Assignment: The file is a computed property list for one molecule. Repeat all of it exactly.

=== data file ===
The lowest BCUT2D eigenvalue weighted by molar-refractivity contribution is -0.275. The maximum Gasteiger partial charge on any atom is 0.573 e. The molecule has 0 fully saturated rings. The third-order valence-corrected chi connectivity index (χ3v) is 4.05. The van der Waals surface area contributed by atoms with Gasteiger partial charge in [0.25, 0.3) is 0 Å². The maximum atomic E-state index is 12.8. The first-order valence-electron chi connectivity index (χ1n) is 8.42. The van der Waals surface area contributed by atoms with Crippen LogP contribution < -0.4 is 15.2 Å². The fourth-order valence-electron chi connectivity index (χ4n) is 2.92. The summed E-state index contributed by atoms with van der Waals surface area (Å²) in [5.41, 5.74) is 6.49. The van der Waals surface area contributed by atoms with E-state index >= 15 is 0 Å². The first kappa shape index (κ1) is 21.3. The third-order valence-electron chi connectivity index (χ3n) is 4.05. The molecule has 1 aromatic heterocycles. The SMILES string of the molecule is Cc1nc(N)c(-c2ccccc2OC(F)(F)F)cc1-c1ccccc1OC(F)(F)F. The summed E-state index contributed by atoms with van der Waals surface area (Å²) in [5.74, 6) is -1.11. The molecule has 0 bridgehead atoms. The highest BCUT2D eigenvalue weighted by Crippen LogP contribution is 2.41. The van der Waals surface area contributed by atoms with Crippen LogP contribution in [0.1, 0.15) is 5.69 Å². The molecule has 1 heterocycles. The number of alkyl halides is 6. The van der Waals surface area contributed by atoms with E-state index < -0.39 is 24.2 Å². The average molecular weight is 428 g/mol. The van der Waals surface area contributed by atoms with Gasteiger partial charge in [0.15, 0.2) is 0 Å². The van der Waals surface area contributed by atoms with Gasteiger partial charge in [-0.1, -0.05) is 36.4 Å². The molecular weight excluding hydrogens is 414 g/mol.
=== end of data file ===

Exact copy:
The lowest BCUT2D eigenvalue weighted by molar-refractivity contribution is -0.275. The maximum Gasteiger partial charge on any atom is 0.573 e. The molecule has 0 fully saturated rings. The third-order valence-corrected chi connectivity index (χ3v) is 4.05. The van der Waals surface area contributed by atoms with Gasteiger partial charge in [0.25, 0.3) is 0 Å². The maximum atomic E-state index is 12.8. The first-order valence-electron chi connectivity index (χ1n) is 8.42. The van der Waals surface area contributed by atoms with Crippen LogP contribution < -0.4 is 15.2 Å². The fourth-order valence-electron chi connectivity index (χ4n) is 2.92. The summed E-state index contributed by atoms with van der Waals surface area (Å²) in [5.41, 5.74) is 6.49. The van der Waals surface area contributed by atoms with E-state index >= 15 is 0 Å². The first kappa shape index (κ1) is 21.3. The third-order valence-electron chi connectivity index (χ3n) is 4.05. The molecule has 1 aromatic heterocycles. The SMILES string of the molecule is Cc1nc(N)c(-c2ccccc2OC(F)(F)F)cc1-c1ccccc1OC(F)(F)F. The summed E-state index contributed by atoms with van der Waals surface area (Å²) in [5.74, 6) is -1.11. The molecule has 0 bridgehead atoms. The highest BCUT2D eigenvalue weighted by Crippen LogP contribution is 2.41. The van der Waals surface area contributed by atoms with Crippen LogP contribution in [0.1, 0.15) is 5.69 Å². The molecule has 1 heterocycles. The number of alkyl halides is 6. The van der Waals surface area contributed by atoms with E-state index < -0.39 is 24.2 Å². The average molecular weight is 428 g/mol. The van der Waals surface area contributed by atoms with Gasteiger partial charge in [0.15, 0.2) is 0 Å². The van der Waals surface area contributed by atoms with Gasteiger partial charge in [-0.1, -0.05) is 36.4 Å². The molecular weight excluding hydrogens is 414 g/mol.